We all have images etched into our brains of a big muscly dude picking up barbells weighing hundreds of pounds, grimacing, sweat pouring down his brow, then dropping the weight on the gym floor — the crashing sound reverberating throughout the room.

But the face of weight lifting is changing to include more women and older adults. With the proper training, Olympic weightlifting can be an effective (and exhilarating) sport to build more muscle power.

Types of Olympic weightlifting include:

  • Deadlifts
  • Snatches
  • Back squats
  • Front Squats
  • Clean and jerks
  • Bench Press

Water resistance training

Water provides natural resistance, which means water aerobics or lap swimming are forms of strength training. This is great news for older athletes or those with joint issues that need gentler and safer methods to strength train.

Exercises to practice in the pool are:

  • Arm lifts
  • Flutter kicks
  • Wall push-ups
  • Jumping jacks
  • Treading water
  • Walking or jogging in place

crop_comp_weights - Edited (2)Pros of strength training

Strength training is not just about becoming stronger. There are significant physical, physiological, cognitive, and mental benefits too

Burns body fat

Strength training burns body fat during and after exercise, a process called post-exercise oxygen consumption (EPOC), enabling the body to burn more calories throughout the day.

Reduces stress

When you strength train, your body releases endorphins — a “feel good hormone” — that reduces your perception of pain and lifts your mood. 

Improves coordination

Strength training takes coordination and balance. You must move in a focused manner to obtain proper technique and prevent injury. 

Better coordination and balance translate into improvement in other sports and reduce the chance of falling as you age.

Increases bone density

Osteoporosis is a bone disease that weakens bones and leaves people at risk for fractures. The stress placed on bones from strength training actually triggers the body to build bone cells, creating denser, stronger, and more resilient bones.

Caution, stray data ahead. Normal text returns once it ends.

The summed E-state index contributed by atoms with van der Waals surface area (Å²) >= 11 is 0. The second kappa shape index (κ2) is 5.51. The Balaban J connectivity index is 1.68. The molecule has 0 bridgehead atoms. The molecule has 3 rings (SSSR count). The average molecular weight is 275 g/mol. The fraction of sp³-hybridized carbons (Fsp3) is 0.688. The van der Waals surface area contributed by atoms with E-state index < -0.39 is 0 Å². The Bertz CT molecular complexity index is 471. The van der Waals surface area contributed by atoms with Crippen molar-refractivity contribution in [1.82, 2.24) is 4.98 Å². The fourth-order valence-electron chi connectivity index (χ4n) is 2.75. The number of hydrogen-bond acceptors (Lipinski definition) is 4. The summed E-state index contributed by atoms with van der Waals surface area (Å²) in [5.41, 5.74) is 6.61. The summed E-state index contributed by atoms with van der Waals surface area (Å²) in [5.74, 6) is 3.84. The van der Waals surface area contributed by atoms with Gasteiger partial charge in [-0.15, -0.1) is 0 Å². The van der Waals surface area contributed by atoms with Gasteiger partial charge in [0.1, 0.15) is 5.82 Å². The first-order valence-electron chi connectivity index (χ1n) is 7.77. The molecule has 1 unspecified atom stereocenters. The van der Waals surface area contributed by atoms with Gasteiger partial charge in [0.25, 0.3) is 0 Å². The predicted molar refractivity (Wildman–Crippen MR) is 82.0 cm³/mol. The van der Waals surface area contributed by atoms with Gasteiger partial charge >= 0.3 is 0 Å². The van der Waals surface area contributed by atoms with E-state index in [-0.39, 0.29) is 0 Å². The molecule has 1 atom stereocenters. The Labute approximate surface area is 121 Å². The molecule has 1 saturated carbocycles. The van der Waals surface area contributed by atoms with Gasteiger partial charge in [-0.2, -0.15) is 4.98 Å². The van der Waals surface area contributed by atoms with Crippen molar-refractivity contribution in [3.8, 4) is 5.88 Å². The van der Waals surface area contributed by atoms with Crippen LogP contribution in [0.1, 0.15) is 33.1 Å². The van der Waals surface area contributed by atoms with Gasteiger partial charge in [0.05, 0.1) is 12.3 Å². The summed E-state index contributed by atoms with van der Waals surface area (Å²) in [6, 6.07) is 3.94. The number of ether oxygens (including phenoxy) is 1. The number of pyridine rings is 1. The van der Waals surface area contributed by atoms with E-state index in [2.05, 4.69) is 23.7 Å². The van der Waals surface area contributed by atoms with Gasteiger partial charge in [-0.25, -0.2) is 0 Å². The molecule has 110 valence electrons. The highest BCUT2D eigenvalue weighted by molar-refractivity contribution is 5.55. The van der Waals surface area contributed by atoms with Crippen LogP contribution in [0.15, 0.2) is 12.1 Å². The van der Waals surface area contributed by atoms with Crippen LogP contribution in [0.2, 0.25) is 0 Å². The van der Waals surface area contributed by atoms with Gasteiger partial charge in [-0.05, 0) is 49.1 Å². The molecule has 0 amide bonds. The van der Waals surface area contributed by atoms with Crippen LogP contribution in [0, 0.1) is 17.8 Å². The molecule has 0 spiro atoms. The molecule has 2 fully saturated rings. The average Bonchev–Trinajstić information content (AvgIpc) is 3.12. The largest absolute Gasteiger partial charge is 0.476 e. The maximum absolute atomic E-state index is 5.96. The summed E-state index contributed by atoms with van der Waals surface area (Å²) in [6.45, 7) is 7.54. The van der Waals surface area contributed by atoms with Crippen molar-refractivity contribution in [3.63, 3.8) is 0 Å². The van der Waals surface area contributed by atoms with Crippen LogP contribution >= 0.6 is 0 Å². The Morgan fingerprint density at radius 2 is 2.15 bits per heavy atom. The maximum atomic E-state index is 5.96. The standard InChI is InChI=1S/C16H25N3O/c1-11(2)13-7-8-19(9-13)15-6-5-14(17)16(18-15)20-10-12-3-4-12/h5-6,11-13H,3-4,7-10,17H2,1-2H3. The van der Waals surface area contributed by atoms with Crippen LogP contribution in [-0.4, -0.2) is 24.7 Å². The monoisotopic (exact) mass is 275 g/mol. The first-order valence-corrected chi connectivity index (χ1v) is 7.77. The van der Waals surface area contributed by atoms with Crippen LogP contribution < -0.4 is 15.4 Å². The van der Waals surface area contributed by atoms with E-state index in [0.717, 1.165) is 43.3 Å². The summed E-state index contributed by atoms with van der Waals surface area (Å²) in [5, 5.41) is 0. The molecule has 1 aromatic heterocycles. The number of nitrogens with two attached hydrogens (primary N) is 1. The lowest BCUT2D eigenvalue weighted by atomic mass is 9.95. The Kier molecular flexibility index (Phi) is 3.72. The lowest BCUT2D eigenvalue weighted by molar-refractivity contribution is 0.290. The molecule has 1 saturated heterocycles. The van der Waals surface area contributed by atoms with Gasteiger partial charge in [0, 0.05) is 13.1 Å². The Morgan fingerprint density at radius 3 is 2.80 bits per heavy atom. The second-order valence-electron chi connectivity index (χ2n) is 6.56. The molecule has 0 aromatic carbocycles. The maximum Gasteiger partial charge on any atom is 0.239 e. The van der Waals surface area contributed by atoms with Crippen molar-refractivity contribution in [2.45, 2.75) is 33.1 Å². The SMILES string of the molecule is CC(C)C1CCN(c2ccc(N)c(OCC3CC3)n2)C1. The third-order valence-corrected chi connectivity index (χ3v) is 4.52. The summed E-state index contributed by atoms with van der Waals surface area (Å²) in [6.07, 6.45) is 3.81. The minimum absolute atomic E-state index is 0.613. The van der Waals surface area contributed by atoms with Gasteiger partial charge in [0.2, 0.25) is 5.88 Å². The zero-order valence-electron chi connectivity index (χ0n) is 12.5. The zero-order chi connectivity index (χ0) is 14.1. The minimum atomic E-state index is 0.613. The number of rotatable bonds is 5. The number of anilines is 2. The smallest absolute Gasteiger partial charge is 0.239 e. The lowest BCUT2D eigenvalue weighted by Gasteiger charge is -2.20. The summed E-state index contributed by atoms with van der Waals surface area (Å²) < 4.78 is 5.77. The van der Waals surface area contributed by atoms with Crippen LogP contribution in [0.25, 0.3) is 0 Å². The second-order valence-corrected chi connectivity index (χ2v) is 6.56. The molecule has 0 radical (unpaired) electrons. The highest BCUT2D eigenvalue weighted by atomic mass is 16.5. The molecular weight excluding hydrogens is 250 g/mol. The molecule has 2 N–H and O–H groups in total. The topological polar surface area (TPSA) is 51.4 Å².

Improves quality of sleep

There is nothing like a good strength training session to calm the body and mind, preparing you for a good night's sleep. 

Increases cognitive function

More and more research shows that exercise, including strength training, improves cognitive function and mental clarity. It also decreases the chance of Alzheimer’s, Parkinson’s, and dementia. 

Cropped_Compressed_pull-up - Edited (2)Improves heart and lung health

Cardio (or aerobic) workouts are characteristically associated with improving heart and lung health. But strength training is also effective. 

Strength training can lower cholesterol and blood pressure levels, lowering your risk for heart attacks. 

Lungs work harder when you strength train, which helps your lungs be more toned — just like your muscles. 

Decreases anxiety and depression

Anxiety and depression are some of the most common mental health issues in the US and worldwide. Strength training not only changes a person’s chemistry, but it also affects their perception of themselves, boosting confidence and self-esteem.

Strength training has no side effects, so it is also a safe option for people looking to improve their mental and emotional well-being. 

Increases muscle mass and strength

Strength training helps you develop muscle mass and strength through subtle damage and regrowth of your muscle tissue. 

Increased muscle mass does not necessarily mean you will become big and bulky. Usually, a person who strength trains notices more definition and a more toned body. 

Plus, you will get stronger, hitting PRs every few weeks or months, which is a great way to measure your progress.

Increase insulin sensitivity and improve glucose uptake 

Diabetes is one of the most common diseases facing Americans today. There are many factors why people develop diabetes, but a poor diet and obesity are two significant risk factors.  

Strength training can increase insulin sensitivity and improve glucose uptake in the body, which can help prevent or manage type 2 diabetes.

fec088af-0a8f-4211-a09c-daff1dbfe96cCons of strength training

Although strength training has many benefits, there are a few drawbacks to be aware of. 


Sorer

Weight lifting can make you sore, especially if you do HIIT (high-intensity interval training) or heavy lifting. Mobility work is mandatory if you strength train to recover well and move with comfort throughout your day.